Medicare is a program started in 1965 by the United States government to provide health insurance to Americans over 65, the disabled, and people with end-stage renal disease. Medicare is a four-part insurance program that allows enrollees to choose between the traditional, open-network single payer plan, or a network plan. As of 2010, Medicare provided health insurance to 48 million people in the U.S.
Medicare benefits are split up into four parts, with each part of the program covering a different area of health care.
- Part A helps cover inpatient hospital care, as well as skilled nursing facilities, hospice, and home health care.
- Part B is the basic medical insurance portion of Medicare, and helps cover the services of doctors and other health care providers, outpatient care, home health care, and durable medical equipment. Part B also covers preventative medicine.
- Part C is known as "Medicare Advantage," offering health plans from private insurance companies that are paid for by the government. Medicare Advantage provides the same coverage as Medicare Part A and Part B, and most plans also cover prescriptions, as well (Medicare Part D). Extra benefits may be available at additional cost with some Medicare Advantage plans.
- Part D helps cover prescription drug costs, and is run by private insurance companies. Not only can Part D coverage lower your out-of-pocket cost for prescriptions, but it also can protect against cost increases in the future.
When enrolling in Medicare, the first decision you must make is whether to enroll in the original Medicare plan or Medicare Advantage. Here is how they differ: - Original Medicare includes Part A and Part B for hospital and regular medical coverage. On this plan, you may choose any doctor, hospital, or other provider as long as they accept Medicare. You will have to pay a deductible and coinsurance, unless you have supplemental coverage that covers them. You will also pay a monthly premium for Part B.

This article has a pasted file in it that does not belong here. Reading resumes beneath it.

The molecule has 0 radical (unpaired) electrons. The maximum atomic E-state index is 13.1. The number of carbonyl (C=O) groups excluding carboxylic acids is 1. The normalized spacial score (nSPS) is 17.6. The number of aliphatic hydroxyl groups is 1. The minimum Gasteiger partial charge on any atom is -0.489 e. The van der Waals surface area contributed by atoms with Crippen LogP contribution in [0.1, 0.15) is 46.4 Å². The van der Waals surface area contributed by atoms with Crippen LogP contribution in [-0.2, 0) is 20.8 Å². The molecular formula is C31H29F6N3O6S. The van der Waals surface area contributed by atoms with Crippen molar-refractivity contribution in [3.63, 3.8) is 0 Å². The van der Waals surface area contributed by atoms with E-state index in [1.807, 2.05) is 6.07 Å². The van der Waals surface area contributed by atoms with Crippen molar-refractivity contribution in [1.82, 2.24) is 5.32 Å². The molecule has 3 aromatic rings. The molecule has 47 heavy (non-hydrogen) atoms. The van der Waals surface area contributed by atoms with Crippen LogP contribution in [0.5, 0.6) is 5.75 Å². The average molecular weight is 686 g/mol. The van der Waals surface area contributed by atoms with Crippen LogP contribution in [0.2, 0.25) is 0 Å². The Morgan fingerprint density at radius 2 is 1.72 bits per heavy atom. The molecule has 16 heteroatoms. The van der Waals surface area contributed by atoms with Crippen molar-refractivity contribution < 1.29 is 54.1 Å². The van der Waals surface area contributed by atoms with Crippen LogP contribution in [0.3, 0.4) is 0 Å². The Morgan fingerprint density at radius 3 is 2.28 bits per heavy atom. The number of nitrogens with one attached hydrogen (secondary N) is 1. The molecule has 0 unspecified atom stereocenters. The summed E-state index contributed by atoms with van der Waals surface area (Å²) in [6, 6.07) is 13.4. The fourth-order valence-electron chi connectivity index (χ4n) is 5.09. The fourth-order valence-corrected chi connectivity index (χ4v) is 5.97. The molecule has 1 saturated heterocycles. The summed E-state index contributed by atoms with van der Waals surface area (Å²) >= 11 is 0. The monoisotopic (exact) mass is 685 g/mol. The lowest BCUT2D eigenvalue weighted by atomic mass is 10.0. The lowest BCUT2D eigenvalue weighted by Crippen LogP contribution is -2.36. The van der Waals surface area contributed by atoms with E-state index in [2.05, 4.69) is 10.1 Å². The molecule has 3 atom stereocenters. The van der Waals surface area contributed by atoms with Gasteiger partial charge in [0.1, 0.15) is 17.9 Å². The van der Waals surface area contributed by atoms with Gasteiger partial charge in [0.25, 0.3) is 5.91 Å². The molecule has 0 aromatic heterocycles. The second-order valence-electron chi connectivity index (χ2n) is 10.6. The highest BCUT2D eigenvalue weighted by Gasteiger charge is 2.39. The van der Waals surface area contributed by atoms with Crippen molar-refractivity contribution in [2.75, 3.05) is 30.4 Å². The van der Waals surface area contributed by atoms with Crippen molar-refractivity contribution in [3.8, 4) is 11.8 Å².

For prescription drug coverage, you will need to enroll in Medicare Part D, which usually includes a monthly premium. With the Original Medicare Plan, you have the choice to buy supplemental insurance that fills in the gaps in coverage--this type of insurance is called Medigap and is provided by private insurance companies. You may also be eligible for similar gap coverage through your employer or union.
- Medicare Advantage (or Medicare Part C) includes both hospital and medical coverage through Medicare-approved private insurance companies. You will be required to use doctors, hospitals, and other providers that are included in the plan. Medicare Advantage usually includes a monthly premium (in addition to your Part B premium), plus a copayment or coinsurance for covered services.
Prescription drug coverage is normally offered as part of whatever plan you are enrolled in through Medicare Advantage. For plans that do not offer prescription drug coverage, you can enroll in Medicare Part D. If you have Medicare Advantage, you cannot have Medigap supplemental insurance as well.